Robot 6

ComiXology: Over 50 million served — but how many sold?

ICv2 kicks off the week with an interesting bit of digital comics news: More than 50 million comics have been downloaded from the digital comics distributor comiXology since it launched in July 2009. This news comes in a bit of a void, as digital comics distributors, unlike Diamond Comic Distributors, don’t release their sales numbers. Perhaps ICv2 CEO Milton Griepp, who is on the comiXology board, has some insider knowledge, because the article adds that 5 million of the downloads occurred in December alone — in other words, 10 percent of the total downloads over the entire life of the business occurred in a single month. No word on January or February, though. Also, the article notes that “a significant percentage of the 5 million comics downloaded were free.” Which immediately (at least in my mind) raises the question, “What’s the percentage?” It must be pretty high, as ICv2 estimated the entire digital comics market in 2011 at $25 million; even if everybody bought their comics at comiXology, during one of its 99-cent sales, that would still mean only half the downloads were paid.

With the statistics out of the way, the article goes on to discuss the usual questions of whether digital sales are supplanting or supplementing print and how piracy figures into all of this. Ten points to Top Cow’s Filip Sablik for this observation:

“Anybody that thinks piracy doesn’t have an impact is drinking the Kool-Aid. But there’s a pretty significant group of people that were reading illegal content that if they have a legal, safe, easy way to buy they do so.”

“Once you’re into the system and can sync across platforms, it’s not worth the hassle to get illegal copies,” he said.

The point about syncing across platforms is a good one, and it implies another essential strategy: Being available across multiple platforms to begin with. The most successful comics distributors (comiXology, and in the manga world, Viz and Digital Manga) are doing this; the others keep having to answer questions about why they aren’t. ComiXology is the most widely available—the web for convenience, the iPad for reading quality, the Kindle Fire for … I don’t know, ask someone who owns one, but Kindle owners tend to buy more books than the print-on-paper crowd — so they are always there when you need them, a key point in today’s on-demand society.



I’d give Flip a dozen points for that, not just ten.

Anyone that’s saying piracy has no effect is drinking the Kool-Aid just like anyone who says it’s the only reason sales are down.

He also seems to have recognized that the only thing you get by not offering your comics digitally the same day they’re released in print is the guarantee that nobody gets paid for every copy that’s downloaded when demand is highest, rather than making it possible for people to get paid for at least some of them.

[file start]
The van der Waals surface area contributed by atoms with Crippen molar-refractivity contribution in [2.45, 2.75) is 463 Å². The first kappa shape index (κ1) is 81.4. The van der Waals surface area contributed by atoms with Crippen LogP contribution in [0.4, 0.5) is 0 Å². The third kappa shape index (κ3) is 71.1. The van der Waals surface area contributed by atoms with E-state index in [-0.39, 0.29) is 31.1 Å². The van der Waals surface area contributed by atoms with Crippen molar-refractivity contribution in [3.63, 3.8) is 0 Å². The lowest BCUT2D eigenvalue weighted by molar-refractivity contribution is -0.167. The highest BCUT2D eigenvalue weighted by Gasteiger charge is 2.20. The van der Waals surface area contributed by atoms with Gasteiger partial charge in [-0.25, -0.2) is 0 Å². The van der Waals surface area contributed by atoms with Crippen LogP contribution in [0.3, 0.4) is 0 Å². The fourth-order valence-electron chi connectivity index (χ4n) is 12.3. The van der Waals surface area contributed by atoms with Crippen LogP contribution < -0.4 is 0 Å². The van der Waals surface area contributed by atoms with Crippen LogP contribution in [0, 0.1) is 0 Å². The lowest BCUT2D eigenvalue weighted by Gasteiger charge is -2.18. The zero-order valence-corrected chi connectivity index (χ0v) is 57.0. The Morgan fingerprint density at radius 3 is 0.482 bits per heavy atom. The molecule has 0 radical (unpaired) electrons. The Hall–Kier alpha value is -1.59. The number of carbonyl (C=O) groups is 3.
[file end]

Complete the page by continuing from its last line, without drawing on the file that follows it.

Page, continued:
There’s hope.

Now if only Marvel could sort out their pricing (particularly how simultaneous release books stay at full cover indefinitely, but books released the same day but put on digital later are cheaper). If you ask me Marvel’s digital pricing is more about trying to drive digital readers to print than serve the digital market – and as a digital reader it infuriates me.

Agree on the Marvel pricing comment. DC’s policy of dropping the price a dollar a month after release fits my buying habits perfectly. I refuse to pay full cover price for a digital comic, but I do want to shift some of my reading to the digital platform, so I now buy some products in print as they come out and collect digitally “one month behind” for other series. It works great for me.

I see these numbers as positive news for Comixology. They’re getting eyeballs on more comics and if that’s free content in the short term while customers sample the digital platform then that could very well position them as the destination digital retailer as digital books become more widely accepted and commonplace.

‘“Once you’re into the system and can sync across platforms, it’s not worth the hassle to get illegal copies,” he said.’

I would agree with this if not for the fact that I’m currently locked out of reading all my comics because I’m either under the age of 17 (not true), or I just plain haven’t purchased the comic I’m trying to read (also not true).

Comixology really needs to improve it’s service. This happens way too often. It’s pretty insulting to get a response of ‘oh, try again later’ from their support as well.

Regarding the Kindle Fire, I would say that the experience is similar to that of the iPad albeit with a somewhat smaller screen. I bought one of the devices on release and have been reading and enjoying comics almost exclusively on it. While I don’t have an iPad, I have test driven them in the store and have the ComiXology app on my iPhone — not ideal but enough to make me glad that I didn’t pay so much for an iPad when I could have the same reading experience on the Kindle for much less money.

I agree with previous comments with regards to Marvel’s pricing strategy. In short — it’s a mess. However, I’ve had a much different experience in interacting with ComiXology than GiantRaven. I think that because the ComiXology app for the Kindle Fire is newer and hasn’t been through the same levels of development that the iPhone/iPad apps have, it can be a little buggy. In my case, I’ve had problems two or three times getting comics I purchased on the website to sync to the device. But when I’ve contacted them, they’ve been very responsive, friendly, and helpful and have resolved these issues right away.